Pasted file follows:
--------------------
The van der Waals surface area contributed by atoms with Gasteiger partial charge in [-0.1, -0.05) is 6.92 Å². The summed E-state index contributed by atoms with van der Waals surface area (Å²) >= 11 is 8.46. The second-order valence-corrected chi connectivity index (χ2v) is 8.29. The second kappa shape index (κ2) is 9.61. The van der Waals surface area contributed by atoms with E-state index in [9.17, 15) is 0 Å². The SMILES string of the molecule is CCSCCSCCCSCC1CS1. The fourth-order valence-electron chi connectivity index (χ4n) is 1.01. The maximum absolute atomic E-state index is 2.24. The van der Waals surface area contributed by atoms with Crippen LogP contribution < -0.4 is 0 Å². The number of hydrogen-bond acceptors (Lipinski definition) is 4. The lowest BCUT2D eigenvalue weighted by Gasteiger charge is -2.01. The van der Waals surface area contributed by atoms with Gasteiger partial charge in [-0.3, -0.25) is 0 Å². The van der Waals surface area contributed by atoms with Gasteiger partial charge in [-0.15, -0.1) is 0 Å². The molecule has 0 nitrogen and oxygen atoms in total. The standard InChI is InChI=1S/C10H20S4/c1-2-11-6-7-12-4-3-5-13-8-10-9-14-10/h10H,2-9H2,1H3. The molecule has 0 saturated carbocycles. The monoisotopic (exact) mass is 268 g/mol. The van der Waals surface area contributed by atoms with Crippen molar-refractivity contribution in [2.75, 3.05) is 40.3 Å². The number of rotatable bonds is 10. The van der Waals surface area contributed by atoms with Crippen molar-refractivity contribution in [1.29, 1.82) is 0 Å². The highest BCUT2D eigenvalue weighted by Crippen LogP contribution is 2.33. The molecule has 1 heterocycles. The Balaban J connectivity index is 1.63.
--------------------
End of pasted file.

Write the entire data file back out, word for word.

The van der Waals surface area contributed by atoms with Gasteiger partial charge in [-0.1, -0.05) is 6.92 Å². The summed E-state index contributed by atoms with van der Waals surface area (Å²) >= 11 is 8.46. The second-order valence-corrected chi connectivity index (χ2v) is 8.29. The second kappa shape index (κ2) is 9.61. The van der Waals surface area contributed by atoms with E-state index in [9.17, 15) is 0 Å². The SMILES string of the molecule is CCSCCSCCCSCC1CS1. The fourth-order valence-electron chi connectivity index (χ4n) is 1.01. The maximum absolute atomic E-state index is 2.24. The van der Waals surface area contributed by atoms with Crippen LogP contribution < -0.4 is 0 Å². The number of hydrogen-bond acceptors (Lipinski definition) is 4. The lowest BCUT2D eigenvalue weighted by Gasteiger charge is -2.01. The van der Waals surface area contributed by atoms with Gasteiger partial charge in [-0.3, -0.25) is 0 Å². The van der Waals surface area contributed by atoms with Gasteiger partial charge in [-0.15, -0.1) is 0 Å². The molecule has 0 nitrogen and oxygen atoms in total. The standard InChI is InChI=1S/C10H20S4/c1-2-11-6-7-12-4-3-5-13-8-10-9-14-10/h10H,2-9H2,1H3. The molecule has 0 saturated carbocycles. The monoisotopic (exact) mass is 268 g/mol. The van der Waals surface area contributed by atoms with Crippen molar-refractivity contribution in [2.75, 3.05) is 40.3 Å². The number of rotatable bonds is 10. The van der Waals surface area contributed by atoms with Crippen molar-refractivity contribution in [1.29, 1.82) is 0 Å². The highest BCUT2D eigenvalue weighted by Crippen LogP contribution is 2.33. The molecule has 1 heterocycles. The Balaban J connectivity index is 1.63.